Privatizing the University of Michigan

Time magazine this week published an article speculating that the University of Michigan might becounim-31me a private institution.  I had heard some chat about this earlier, but didn’t take it seriously.  But if it is in Time…  My first thought was to discount it.  My second was, “OH, WOW!”.

Ann Arbor’s relationship with UM has been like that of a person who wears a really big diamond pendant around the neck.  On the one hand, it glitters and is highly valued; on the other hand, it can cause headaches and neck strain. Because the UM managed to get itself written into the Michigan Constitution as a sovereign institution not liable to local regulation of any kind, Ann Arbor residents have been living with the proverbial 800-lb gorilla for some time. (I recall reading an early history of the town where some rowdy students set the boardwalk on fire, back before sidewalks came along.)

It seems that ever since I moved here, there have been numerous task forces convened by the mayor or someone else, to “communicate” on town-gown issues. But UM doesn’t have to consult with the city about anything, and especially not about land use.  Since they have been gobbling up increasingly large bites of the real estate in the city, this has some profound effects. The difficulty the city and its residents have in working with UM has been most recently highlighted by the Wall Street development issues. They have essentially zeroed out what was once part of the Lowertown neighborhood, and surrounding residents have nothing to say about it.

The UM has continually been acquiring property that over time has amounted to a significant fraction of the tax base of the city.  Recall that we (Ann Arbor) are essentially locked out of further expansion.  Under some agreements with surrounding townships, the city has been annexing township islands and filling in its borders within what is essentially the freeway ring.  But that’s it – we won’t be able to expand further, so that once we finish annexing the last drops of land within the fixed border, each bite the UM takes will be out of a shrinking pie.  I haven’t seen recent estimates, but some years ago it was said that UM occupies 40% of the land mass within the City of Ann Arbor.

Of course, that has major tax implications. According to data presented by the Ann Arbor Chronicle, the city’s property tax revenues have been about $50 million a year (and falling).  Imagine if we could add a 40% increment onto that – about $33 million if proportional, but oh my, those expensive buildings, and then there is the personal property!  (Note that Ann Arbor’s so-called “personal property tax” is actually equipment used for business purposes.)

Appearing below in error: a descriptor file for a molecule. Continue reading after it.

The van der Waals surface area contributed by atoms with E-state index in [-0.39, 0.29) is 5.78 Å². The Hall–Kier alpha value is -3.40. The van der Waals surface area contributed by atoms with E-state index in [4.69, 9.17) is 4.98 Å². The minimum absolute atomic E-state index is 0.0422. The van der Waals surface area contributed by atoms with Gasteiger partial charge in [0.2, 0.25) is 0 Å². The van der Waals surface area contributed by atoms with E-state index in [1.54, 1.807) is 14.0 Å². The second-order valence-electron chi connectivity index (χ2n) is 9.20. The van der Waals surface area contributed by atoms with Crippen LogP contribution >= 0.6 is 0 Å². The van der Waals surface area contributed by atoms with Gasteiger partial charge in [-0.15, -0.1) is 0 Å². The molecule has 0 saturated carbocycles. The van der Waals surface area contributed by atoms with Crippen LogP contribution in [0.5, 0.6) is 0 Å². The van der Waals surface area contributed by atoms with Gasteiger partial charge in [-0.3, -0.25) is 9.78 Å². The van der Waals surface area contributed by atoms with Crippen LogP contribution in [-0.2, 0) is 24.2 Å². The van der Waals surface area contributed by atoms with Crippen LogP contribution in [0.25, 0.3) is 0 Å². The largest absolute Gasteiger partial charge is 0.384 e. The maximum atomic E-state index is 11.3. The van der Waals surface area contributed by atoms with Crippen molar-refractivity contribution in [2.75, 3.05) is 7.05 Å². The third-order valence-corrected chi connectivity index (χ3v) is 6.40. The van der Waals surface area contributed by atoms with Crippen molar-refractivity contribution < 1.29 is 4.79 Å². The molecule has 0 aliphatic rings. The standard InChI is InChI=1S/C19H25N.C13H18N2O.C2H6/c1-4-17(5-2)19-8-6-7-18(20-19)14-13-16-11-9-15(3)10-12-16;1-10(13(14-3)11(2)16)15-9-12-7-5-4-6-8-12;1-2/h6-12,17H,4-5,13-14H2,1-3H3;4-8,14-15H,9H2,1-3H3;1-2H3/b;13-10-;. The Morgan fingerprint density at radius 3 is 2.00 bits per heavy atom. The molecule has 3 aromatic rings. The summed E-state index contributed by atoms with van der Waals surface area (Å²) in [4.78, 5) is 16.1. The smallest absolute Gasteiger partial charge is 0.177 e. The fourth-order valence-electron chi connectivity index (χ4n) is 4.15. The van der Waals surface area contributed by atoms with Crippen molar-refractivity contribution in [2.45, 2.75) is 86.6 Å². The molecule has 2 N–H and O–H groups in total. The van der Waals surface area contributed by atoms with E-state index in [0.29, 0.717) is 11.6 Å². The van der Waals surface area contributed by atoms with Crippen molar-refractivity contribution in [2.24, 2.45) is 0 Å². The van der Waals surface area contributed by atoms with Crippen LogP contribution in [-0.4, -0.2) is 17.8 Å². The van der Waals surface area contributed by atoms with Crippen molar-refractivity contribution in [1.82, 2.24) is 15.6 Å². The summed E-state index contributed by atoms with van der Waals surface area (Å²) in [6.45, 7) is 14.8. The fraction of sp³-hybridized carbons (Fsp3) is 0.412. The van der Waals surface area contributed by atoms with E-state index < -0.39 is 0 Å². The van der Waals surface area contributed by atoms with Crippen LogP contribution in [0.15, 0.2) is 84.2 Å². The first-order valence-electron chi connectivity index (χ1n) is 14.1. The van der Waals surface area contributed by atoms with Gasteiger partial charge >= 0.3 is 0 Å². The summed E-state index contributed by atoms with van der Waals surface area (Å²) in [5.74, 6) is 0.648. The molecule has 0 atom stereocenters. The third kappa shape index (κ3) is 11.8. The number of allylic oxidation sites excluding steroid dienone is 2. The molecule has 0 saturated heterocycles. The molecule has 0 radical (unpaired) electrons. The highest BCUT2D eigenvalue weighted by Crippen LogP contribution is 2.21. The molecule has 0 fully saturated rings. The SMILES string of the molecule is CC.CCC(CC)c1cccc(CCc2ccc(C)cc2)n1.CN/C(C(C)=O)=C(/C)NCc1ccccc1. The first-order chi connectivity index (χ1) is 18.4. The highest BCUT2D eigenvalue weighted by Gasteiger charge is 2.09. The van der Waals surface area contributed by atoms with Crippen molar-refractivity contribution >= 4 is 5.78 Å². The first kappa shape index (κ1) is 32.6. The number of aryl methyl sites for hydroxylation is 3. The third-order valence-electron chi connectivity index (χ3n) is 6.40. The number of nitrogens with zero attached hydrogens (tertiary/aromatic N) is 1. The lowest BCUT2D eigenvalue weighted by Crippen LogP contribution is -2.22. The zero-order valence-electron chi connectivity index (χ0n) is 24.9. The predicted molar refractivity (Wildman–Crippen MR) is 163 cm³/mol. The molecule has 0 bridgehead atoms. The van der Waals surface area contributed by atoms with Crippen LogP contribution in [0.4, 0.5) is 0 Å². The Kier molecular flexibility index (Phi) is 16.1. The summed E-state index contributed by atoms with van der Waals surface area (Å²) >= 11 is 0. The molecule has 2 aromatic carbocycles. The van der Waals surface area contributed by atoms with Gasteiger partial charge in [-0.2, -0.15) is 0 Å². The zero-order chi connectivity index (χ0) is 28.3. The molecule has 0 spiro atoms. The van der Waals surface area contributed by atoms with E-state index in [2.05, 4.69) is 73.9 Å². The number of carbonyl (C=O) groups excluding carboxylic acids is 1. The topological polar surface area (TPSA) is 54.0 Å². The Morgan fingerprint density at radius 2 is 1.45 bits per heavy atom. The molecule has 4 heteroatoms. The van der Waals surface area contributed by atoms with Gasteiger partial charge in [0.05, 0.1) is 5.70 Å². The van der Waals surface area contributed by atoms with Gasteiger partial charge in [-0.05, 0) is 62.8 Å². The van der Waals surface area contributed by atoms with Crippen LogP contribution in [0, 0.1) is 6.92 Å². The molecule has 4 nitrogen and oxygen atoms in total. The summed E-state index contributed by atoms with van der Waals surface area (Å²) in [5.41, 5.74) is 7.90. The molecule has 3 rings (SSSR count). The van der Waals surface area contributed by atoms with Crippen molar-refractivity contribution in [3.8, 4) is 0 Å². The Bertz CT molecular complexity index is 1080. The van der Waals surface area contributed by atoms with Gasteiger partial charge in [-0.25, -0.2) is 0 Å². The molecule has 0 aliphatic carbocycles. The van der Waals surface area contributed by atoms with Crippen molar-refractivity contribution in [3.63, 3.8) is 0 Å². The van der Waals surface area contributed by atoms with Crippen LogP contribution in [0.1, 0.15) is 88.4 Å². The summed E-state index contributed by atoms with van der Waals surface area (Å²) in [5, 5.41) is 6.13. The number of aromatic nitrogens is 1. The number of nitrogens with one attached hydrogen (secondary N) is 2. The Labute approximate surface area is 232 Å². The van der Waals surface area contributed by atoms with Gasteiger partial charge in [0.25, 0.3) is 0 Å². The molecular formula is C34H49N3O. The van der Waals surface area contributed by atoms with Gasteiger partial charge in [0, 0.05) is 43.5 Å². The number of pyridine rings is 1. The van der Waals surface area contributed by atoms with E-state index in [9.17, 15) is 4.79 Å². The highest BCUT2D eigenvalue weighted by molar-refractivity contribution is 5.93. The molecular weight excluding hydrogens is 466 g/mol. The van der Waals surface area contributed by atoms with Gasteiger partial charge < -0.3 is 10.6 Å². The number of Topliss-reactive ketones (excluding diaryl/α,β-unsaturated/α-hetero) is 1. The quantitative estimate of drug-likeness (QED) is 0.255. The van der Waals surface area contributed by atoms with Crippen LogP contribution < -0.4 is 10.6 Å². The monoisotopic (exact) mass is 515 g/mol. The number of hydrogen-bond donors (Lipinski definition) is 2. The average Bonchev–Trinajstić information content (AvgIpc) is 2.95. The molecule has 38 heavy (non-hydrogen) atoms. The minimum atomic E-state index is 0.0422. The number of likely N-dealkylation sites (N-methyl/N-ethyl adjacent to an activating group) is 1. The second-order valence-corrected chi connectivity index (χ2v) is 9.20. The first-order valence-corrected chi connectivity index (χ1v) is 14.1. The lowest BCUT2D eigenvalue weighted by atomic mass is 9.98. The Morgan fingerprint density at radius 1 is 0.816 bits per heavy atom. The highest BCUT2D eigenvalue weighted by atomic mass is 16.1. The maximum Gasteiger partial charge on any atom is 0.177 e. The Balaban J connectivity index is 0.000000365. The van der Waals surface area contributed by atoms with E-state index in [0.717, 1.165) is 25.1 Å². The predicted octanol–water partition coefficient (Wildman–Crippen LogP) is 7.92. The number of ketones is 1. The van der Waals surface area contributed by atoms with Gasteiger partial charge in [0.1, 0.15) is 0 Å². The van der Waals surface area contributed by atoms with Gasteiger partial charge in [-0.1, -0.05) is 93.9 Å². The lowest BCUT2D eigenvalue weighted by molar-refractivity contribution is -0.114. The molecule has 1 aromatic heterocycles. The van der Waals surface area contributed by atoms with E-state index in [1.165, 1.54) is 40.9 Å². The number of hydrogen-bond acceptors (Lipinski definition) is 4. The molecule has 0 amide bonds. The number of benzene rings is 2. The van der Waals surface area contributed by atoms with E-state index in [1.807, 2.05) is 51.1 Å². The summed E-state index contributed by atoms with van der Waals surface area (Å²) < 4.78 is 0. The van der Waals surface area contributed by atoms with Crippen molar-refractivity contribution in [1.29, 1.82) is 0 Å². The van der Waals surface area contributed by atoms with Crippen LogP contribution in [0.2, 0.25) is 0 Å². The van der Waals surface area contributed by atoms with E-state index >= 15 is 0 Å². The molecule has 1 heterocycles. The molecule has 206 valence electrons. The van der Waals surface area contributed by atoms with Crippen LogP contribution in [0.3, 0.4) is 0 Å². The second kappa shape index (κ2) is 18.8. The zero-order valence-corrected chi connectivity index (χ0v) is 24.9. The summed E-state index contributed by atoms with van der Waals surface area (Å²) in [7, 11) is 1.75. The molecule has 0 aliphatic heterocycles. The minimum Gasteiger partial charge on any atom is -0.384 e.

But since the UM doesn’t pay taxes on its property, Ann Arbor has had a “structural deficit” for many years, resulting in budget shortfalls. Two past studies have been done on the feasibility of a city income tax (available by links from this Chronicle story), one as the result of a committee on which I served in the mid-90s.  I remain convinced that an income tax could be a fair way for the city to recoup some of the dollars represented by that tremendous corporate campus that is the UM. The City’s newest budget priorities include examining the possibility of an income tax once again.

If UM did become a private institution, it would doubtless seek to have some part of its taxes forgiven as a non-profit.  Perhaps it would even attempt to become private and somehow retain its constitutional immunity.  Ann Arbor and its representatives should fight that tooth and nail. We would want them to have to obey local laws like anyone else.  And please, don’t tell me the UM could just pick up and leave.  Their physical investments here are too great.

Part of becoming a private institution might mean a greater economic homogeneity among the students.  But in a world where new student housing is commanding $1000/month or more for a single bedroom, I wonder how many lower-income Michigan residents are being served now.  According to the Time article, only 12% of students are eligible for Pell Grants, while other states’ universities have at least 30% of their students eligible.

The motivation for privatizing would partly be prestige, to get away from being “merely” a state university (so says the article).  Clearly if UM does want to go this route, it can’t be called the “University of Michigan” any more.  It needs to do what any really competitive enterprise does, and “rebrand”.  I’ve done some advance work for them, and I’m willing to donate my creative work to the UM gratis.  The new brand is…Unim!  Pronounced “you-nim”.  As in, “yeah, I’m at Unim”.


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